But it’s the thought that counts. All this time spent on me, when they could be engaging in other, more worthwhile pursuits – like abusing solvents, and fingering girls who are actually dressed as girls.

  As if reading my mind, after a minute or so The Yobs begin to lose interest in me. It looks like I’m yesterday’s antelope now. I’m still running, but they’re just standing still – throwing the occasional rock in my direction, in an almost leisurely way, until I’m out of range. They don’t stop shouting, however.

  ‘You bloke!’ the biggest Yob shouts, as a final thought at my departing back. ‘You … bummer!’

  I get home, and cry on the doorstep. It’s honestly too crowded to cry in the house. I’ve tried crying in the house before – you explain why you’re crying to one person between the sobs, and then you’re only halfway through before someone else comes in, and needs to hear the story from the top again, and before you know it, you’ve told the worst bit six times, and wound yourself up into such an hysterical state you have hiccups for the rest of the afternoon.

  When you live in a small house with five younger siblings, it’s actually far more sensible – and much quicker – to cry alone.

  I look at the dog.

  If you were a good and faithful hound, you’d drink the tears off my face, I think.

  Saffron noisily licks her vagina instead.

  Saffron is our new dog – ‘the stupid new dog’. She is also a ‘dodgy dog’ – my dad ‘procured’ her in one of the deals he periodically conducts at the Hollybush pub, which involve us sitting outside in the van for two hours, while he occasionally brings us crisps, or a bottle of Coke. At so
me point, he’ll suddenly come bowling out at a rapid lick, carrying something incongruous like a bag of gravel or a statue of a concrete fox with no head.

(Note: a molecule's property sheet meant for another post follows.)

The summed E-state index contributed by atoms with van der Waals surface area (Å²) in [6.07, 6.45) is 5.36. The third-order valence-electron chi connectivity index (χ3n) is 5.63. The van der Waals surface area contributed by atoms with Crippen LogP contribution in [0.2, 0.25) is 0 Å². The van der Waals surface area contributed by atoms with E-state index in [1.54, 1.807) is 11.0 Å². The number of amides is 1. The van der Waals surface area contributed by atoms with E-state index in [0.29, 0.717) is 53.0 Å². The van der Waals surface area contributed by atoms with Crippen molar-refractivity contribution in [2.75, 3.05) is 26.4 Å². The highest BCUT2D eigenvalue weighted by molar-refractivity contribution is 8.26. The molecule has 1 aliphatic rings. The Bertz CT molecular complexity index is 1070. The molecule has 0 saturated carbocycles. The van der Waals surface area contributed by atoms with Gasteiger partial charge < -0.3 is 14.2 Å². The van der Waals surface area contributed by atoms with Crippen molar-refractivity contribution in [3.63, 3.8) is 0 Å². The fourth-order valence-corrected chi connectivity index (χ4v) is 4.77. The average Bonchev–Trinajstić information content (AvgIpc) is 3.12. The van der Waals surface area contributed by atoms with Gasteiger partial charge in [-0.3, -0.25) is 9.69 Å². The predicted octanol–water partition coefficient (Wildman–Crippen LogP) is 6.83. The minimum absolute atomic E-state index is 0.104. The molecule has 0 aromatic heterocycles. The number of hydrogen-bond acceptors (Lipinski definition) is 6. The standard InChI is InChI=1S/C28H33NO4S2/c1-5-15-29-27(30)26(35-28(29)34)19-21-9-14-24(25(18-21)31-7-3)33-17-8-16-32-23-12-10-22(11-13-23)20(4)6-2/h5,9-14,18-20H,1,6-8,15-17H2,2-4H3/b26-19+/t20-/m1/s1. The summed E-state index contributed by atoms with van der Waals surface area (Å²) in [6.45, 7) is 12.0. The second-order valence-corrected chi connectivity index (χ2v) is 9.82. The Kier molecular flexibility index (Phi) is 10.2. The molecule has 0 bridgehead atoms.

‘It’s gone a bit serious in there,’ he would say, before gunning off at top speed, pissed.

  On one occasion, the incongruous thing he came out carrying was Saffron – a one-year-old German Shepherd.

  ‘Used to be a police dog,’ he said, proudly, putting her in the back of the van with us, where she promptly shat all over everything. Further investigation revealed that, whilst she had been a police dog, it was only a week before the police dog trainers realised she was profoundly psychologically disturbed, and scared of:

  1) loud noises

  2) the dark

  3) all people

  4) all other dogs

  5) and suffers stress incontinence.

  Still, she is my dog and, technically, the only friend I have who isn’t a blood relation.

  ‘Stay near, old friend!’ I say to her, blowing my nose on my sleeve, and resolving to become cheerful again. ‘Today will be truly notable!’

  Having finished crying, I climb over the side fence and let myself in through the back door. Mum is in the kitchen, ‘getting the party ready’.

  ‘Go into the front room!’ she says. ‘Wait in there! And DON’T LOOK AT THE CAKE! It’s a surprise!’